[00:04:31] This there is in my system. I don't know if there's different revisions that have different numbers of screws, but we're going to go ahead and unscrew this guy. And we're going to leave him separate. Just so I know, this guy is the first one that goes in and theoretically this should just lift out and it does get a little spring in here that is keeping. There we go. The spring was kind of what, spring loaded the reset button. So now we've got this part taken out. We've got the door flap that's its own little entity. We've got this guy here. This is Super Nintendo on it. And now we just need to take these buttons off, which I don't imagine should be too hard. Looks like they just have little clippy is on them, so let's just try and unclip them here. Is that reset of power? Yeah, reset. I got it right. It's weird looking at it from the other side and we'll take these guys out like. So now this hideous broken shell is ready to be put out to pasture. So let's basically do what we just did in reverse. Okay. Now that we have the buttons in place, there's one thing we need to do. It's a little bit different here. So when you're looking at the top of this guy as opposed to this guy, you see the there's a bit of a structural difference here. These are these flaps at the top of the bottom are not separate pieces on here. They are their own. The thing.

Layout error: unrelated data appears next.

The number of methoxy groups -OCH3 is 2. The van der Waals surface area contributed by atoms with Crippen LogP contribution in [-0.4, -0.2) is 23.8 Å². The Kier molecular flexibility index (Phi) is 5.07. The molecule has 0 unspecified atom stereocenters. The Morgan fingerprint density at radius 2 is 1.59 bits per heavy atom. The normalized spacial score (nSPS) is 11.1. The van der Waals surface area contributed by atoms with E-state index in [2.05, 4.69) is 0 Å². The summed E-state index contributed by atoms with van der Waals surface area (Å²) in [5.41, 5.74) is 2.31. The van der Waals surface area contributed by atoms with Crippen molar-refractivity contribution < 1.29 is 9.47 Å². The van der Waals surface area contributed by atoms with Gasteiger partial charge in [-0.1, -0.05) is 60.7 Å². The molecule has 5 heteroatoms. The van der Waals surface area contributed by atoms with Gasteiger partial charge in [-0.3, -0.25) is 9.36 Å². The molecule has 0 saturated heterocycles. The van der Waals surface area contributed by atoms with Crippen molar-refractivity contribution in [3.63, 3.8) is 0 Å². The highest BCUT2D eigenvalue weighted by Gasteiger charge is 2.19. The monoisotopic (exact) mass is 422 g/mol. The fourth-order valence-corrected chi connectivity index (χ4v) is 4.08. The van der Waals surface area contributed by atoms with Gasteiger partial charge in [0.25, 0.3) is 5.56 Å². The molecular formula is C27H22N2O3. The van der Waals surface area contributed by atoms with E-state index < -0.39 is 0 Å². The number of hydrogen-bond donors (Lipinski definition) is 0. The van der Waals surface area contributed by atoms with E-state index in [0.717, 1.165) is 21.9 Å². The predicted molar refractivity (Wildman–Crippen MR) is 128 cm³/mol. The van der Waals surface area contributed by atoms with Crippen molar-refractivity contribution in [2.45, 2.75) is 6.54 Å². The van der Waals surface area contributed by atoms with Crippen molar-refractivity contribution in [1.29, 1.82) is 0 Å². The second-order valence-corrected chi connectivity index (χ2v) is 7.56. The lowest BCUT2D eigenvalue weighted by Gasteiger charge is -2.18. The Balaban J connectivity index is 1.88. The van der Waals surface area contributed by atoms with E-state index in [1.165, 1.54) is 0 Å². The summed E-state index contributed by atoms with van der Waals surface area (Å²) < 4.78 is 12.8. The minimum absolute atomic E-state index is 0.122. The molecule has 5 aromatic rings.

[00:06:04] So what we need to do before we do anything crazy here is we need to get this the flap kind of in place here. Right? So there now the flap is in place. There's a little groove here where the line from the spring is going to go. Now we're going to turn this upside down without dropping anything. And then we are going to place this on top in a way that doesn't make the flap go flop. And where we successful, we were not. Let's try again. Did I do it? I did it. Look at that. All right, let's put this thing back together. Okay? Top of the system seems to be in good working order here. It's time to start working on the bottom. So I'm going to go ahead and put this off to the side. And let's see if the bottom is a little easier than the top was, because what we got to do is just take everything that's in here and drop it in here. So I see a bunch of different screws, but they're all Phillips heads. And so no more security bits in here. And we're just going to I'm just going to unload what I've got and drop it right into there. So let's get the work, shall we? Okay. So here are the innards that I have all removed from its base. I had to take this little doodad off here in the corner to get to another screw that was hiding down there. Because this is a I just so happened to choose my broken super and he is just so happened to be a slightly more complicated flavor of Super Nintendo if I can get this shielding up. There we go.